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Electric vehicles: Germany's BMW probes Morocco labour, environmental exploitation

Clouds hang over the headquarters of German carmaker BMW, in Munich, Germany

Clouds hang over the headquarters of German carmaker BMW, in Munich, Germany

German carmaker, BMW has said it is seeking clarity on operations at a Moroccan cobalt mine following a newspaper report citing irregularities that breach labour and environmental laws.

BMW contacted local supplier Managem with a range of queries and requested additional information, a spokesperson for the company told Reuters.

"If there is any misconduct, it must be remedied," the spokesperson said, adding there had been initial allegations in the summer against Managem but the documents provided to BMW had looked credible. Managem's environmental certificates were up to date, he said.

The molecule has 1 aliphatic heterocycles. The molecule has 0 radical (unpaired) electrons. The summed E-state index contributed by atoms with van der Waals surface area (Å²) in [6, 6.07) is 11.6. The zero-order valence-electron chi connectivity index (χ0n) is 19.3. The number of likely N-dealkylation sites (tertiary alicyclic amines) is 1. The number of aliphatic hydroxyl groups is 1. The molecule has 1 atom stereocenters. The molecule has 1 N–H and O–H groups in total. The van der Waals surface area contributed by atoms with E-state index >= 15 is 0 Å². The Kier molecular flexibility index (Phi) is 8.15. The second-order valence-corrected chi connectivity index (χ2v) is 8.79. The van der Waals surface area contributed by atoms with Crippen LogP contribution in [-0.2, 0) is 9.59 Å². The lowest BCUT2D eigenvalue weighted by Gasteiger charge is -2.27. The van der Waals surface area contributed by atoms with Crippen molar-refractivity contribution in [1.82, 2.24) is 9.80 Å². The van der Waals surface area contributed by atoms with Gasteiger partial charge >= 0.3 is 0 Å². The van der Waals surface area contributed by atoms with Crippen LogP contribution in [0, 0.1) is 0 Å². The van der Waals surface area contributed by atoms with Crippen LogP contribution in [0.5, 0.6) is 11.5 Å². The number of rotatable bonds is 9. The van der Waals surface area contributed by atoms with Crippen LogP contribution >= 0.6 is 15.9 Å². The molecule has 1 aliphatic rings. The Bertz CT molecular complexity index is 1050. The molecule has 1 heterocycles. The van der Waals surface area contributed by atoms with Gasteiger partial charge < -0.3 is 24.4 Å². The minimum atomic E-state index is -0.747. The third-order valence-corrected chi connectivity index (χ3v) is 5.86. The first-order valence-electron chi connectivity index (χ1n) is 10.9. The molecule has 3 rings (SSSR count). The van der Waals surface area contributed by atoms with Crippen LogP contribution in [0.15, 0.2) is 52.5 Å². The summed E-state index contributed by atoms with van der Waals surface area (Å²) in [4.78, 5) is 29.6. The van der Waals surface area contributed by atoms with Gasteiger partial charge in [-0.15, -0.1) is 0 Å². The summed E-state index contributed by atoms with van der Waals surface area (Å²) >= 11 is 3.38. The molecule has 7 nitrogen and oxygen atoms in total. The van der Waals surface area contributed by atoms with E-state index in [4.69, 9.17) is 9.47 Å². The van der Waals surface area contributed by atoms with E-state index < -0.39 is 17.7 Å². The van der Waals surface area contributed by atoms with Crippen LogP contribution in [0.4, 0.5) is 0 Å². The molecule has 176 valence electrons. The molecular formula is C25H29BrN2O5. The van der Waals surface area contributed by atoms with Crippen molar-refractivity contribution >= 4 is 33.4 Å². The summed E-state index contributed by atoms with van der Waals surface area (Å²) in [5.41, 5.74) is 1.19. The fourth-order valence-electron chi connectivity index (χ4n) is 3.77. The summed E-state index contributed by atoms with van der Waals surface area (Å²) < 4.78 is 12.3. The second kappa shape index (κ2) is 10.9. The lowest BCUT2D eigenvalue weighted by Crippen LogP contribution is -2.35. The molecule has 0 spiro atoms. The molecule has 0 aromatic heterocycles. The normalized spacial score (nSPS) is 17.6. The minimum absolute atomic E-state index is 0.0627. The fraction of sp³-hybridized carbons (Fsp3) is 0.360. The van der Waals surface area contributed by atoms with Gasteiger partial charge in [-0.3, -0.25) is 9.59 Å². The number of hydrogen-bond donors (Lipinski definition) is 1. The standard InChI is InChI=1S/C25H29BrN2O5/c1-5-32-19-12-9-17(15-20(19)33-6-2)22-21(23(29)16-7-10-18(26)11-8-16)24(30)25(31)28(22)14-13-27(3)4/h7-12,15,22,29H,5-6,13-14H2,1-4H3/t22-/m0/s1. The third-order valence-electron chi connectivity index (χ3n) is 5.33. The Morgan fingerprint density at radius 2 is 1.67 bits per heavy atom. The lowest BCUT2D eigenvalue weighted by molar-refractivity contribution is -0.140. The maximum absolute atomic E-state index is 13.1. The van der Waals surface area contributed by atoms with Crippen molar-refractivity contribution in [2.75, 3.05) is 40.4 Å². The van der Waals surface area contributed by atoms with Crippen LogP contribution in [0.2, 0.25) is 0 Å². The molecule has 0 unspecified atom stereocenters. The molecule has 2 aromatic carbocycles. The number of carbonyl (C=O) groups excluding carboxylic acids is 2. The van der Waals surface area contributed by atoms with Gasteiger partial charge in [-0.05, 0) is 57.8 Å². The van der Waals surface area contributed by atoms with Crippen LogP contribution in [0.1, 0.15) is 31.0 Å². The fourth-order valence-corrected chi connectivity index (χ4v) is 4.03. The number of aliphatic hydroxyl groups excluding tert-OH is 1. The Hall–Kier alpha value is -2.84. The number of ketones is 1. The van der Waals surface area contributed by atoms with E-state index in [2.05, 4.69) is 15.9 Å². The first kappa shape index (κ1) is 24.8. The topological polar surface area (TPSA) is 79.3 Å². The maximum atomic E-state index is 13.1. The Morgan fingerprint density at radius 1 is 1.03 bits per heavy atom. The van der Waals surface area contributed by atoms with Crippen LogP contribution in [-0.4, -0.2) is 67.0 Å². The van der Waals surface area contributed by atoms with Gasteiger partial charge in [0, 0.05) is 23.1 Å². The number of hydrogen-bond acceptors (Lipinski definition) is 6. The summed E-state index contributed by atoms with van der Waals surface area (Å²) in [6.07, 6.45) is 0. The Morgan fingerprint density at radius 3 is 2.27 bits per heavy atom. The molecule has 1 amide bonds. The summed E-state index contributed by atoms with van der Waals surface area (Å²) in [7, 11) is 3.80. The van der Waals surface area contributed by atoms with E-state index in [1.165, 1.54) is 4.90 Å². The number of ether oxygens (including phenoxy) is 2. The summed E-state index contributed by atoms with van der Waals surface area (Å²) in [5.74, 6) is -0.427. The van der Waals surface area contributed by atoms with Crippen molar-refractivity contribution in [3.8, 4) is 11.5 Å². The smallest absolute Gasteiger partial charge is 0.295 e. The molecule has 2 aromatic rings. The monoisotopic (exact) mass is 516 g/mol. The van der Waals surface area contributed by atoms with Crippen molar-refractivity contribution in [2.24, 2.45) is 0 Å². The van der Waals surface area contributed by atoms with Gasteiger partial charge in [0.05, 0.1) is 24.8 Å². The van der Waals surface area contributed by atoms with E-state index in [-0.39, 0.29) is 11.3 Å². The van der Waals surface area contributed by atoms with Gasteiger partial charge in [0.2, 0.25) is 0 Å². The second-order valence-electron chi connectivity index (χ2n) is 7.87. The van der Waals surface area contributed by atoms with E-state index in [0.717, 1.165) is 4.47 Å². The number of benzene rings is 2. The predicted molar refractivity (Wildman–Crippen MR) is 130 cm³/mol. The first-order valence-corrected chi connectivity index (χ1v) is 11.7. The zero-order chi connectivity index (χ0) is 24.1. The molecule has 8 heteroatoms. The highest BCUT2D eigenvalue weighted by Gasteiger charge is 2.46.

Daily newspaper Sueddeutsche Zeitung's November 13 print edition say its reporters collaborated with broadcasters NDR and WDR in research finding serious violations of environmental and labour protection regulations at mines in Morocco.

The report said that excessive levels of arsenic were found in water samples and that Managem was not complying with international standards for the protection of workers and acting against critical trade unions. Managem is majority-owned by the Moroccan monarchy and operates several mines in several African countries.

Cobalt is needed for electric car batteries, among other applications. By far the largest proportion of the world's cobalt deposits are in the Congo, where child labour still occurs, particularly in small mines.

BMW no longer sources cobalt from the Congo, said the BMW spokesperson. A fifth of its intake came from Morocco, and the remainder from Australia.

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